is other great works such as "Of Mice and Men" and "Grapes of Wrath," while it should be compared with his less well known stories such as "Tortilla Flat" and "Cannery Row." Unsurprisingly, many of the other novels that made the best seller list the year
of 1942 also dealt with the war and its ravages throughout the world.
One of the biggest reasons that this was a popular novel, other than the fact that it is set during the war, is that it was written by John Steinbeck. Steinbeck had just finished "Of Mice and Men" two years earlier, and much of the success of "The Moon i
s Down" can be attributed to its timing. The first of many novels written after Steinbeck had become a renowned writer, "The Moon is Down" was read by many Steinbeck fans merely because of the name on the cover. Had this book been written ten years earl
ier, Steinbeck would not have had as large a following, and thus, this book might never have made the best seller's list. As it was, this short, rather unremarkable novel was widely read and critiqued by many reviewers from the top literary journals.
Steinbeck was rather reclusive at the time "The Moon is Down" was written, although nowhere near to the extent that Salinger was unavailable. He was somewhat of a mysterious figure, living in a large house on a hill, and rarely granting interviews. Stei
nbeck went through a series of divorces, which forced his private life out into the public. This also helped influence the popularity of the book indirectly. Along with reviews of the book in the back sections of newspapers, were front page stories deta
iling his divorces and other aspects of his personal life which gave a new sort of publicity to his novel. Everyone was hungry for stories about John Steinbeck, and the publishers capitalized on this fame. Steinbeck was also a popular war correspondent
during this time, and therefore, a trusted expert on the details of the war. He traveled widely and knew much of foreign countries, which give the novel, although not specifically stated where it was set, a firm base in reality.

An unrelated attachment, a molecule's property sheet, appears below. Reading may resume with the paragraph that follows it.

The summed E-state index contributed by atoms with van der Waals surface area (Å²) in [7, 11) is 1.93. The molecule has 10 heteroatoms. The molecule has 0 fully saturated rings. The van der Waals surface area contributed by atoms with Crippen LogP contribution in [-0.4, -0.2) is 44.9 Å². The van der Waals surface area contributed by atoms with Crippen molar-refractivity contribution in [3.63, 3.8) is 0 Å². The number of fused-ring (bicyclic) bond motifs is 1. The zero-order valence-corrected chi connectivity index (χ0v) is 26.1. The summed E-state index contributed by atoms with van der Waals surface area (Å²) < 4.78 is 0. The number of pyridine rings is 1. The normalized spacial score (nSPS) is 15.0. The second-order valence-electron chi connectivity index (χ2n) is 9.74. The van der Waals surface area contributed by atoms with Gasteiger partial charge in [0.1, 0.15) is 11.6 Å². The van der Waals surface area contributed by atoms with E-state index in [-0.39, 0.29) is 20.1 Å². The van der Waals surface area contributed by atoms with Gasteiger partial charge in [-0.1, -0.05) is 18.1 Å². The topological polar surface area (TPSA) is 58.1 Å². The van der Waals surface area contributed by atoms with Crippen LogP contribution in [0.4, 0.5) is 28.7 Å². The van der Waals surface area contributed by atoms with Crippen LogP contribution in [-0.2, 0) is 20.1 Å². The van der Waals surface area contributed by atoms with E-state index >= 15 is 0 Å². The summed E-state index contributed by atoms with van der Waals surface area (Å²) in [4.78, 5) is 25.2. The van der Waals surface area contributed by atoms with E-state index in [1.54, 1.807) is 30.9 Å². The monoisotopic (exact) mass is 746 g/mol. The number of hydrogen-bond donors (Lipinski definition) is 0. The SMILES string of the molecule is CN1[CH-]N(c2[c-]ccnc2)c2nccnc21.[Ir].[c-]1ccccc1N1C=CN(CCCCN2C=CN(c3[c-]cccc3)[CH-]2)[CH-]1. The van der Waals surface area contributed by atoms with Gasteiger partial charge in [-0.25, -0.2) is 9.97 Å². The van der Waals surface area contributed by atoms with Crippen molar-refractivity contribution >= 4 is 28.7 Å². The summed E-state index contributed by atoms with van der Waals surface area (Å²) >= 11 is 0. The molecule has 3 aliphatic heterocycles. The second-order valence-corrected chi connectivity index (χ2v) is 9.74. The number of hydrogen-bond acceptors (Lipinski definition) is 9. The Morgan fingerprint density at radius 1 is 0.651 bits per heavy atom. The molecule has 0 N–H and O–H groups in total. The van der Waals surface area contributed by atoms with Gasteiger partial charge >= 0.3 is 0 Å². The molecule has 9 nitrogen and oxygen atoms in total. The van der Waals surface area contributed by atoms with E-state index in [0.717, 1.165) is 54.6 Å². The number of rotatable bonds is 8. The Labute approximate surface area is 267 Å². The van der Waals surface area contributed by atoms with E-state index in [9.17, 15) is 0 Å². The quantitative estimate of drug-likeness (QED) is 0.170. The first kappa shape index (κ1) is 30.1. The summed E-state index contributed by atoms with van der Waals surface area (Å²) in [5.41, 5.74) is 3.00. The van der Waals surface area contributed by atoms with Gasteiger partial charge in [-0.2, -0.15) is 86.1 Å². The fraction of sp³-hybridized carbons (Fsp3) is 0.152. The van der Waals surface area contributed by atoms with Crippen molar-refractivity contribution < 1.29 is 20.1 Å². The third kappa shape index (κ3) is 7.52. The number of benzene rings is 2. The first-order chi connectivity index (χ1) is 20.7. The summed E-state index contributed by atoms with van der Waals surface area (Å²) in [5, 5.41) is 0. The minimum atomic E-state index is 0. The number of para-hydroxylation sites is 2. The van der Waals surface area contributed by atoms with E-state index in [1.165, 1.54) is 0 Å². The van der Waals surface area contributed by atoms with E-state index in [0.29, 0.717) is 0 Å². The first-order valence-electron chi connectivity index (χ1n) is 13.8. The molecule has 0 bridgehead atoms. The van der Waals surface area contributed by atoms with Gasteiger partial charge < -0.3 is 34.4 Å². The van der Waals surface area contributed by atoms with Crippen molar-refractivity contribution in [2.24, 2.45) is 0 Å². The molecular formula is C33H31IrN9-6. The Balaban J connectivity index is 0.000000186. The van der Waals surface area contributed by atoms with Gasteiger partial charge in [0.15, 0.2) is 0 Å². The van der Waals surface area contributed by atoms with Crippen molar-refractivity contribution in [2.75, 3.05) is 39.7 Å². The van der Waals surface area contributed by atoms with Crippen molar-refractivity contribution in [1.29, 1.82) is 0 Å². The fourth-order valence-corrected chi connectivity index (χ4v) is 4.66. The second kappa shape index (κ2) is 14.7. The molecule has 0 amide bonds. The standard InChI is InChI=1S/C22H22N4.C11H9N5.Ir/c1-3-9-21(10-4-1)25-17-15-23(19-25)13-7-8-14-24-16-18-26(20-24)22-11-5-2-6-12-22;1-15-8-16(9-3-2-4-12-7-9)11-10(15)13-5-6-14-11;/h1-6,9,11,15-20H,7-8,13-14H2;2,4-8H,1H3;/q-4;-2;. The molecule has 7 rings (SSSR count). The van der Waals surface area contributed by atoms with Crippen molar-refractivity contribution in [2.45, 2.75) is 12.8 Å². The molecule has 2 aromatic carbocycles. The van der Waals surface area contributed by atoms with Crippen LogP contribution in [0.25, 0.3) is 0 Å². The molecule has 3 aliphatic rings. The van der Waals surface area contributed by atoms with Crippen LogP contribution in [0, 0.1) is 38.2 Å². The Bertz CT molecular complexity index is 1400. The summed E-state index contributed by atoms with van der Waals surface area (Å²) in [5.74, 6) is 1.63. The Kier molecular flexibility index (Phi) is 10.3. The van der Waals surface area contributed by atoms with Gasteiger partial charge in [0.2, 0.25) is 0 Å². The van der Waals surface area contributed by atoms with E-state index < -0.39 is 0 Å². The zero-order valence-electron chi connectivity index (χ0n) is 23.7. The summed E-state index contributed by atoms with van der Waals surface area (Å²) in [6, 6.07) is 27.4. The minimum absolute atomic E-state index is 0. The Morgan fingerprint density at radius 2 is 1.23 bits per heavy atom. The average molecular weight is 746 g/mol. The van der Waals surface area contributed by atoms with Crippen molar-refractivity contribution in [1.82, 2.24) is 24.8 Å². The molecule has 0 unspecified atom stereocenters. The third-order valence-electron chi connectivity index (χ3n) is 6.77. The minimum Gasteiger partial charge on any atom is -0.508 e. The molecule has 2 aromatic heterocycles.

With its explosive emergence as a best seller, it is surprising that it remained at the top only a short while, soon forgotten entirely. Its lack of literary merit can in fact be seen in the rapid decline in its notoriety. When asked to list Steinbeck'
s novels, "Grapes of Wrath" and "The Winter of Our Discontent" spring to mind, however, most people today have never even heard of "The Moon is Down." Critical reviews of this novel after 1942 are virtually nonexistent. This novel, popular because of it
s author and because it was a novel of a war which ended happily, written in a time of unrest and uncertainty, was easily forgotten in the subsequent flood of Steinbeck novels that was to come. Steinbeck was a prolific writer, producing, all told, over t
wenty novels, many of which made the best sellers lists. In this plethora of novels, "The Moon is Down," though popular in its time, has been forgotten in favor of other, greater Steinbeck works.
Steinbeck originally wrote this novel with aspirations of making it into a play. Only a month after the novel appeared, the play was first produced in New York at the Marin Beck Theater. The play was more or less received with the same mixed reviews, as
was the book for many of the same reasons. "If Mr. Steinbeck could be charged with writing the mere outline of a novel in his published book, it could be maintained, with greater justification, that he created the mere sketch of a play?the play produces
a confusion alignment of forces, a divided effect, and a somehow incompletely precipitated dramatic experience. In the theatre, Steinbeck's story is consequently ineffectual," (Gassner, My '42). Yet another critic wrote, "?one must respect the drama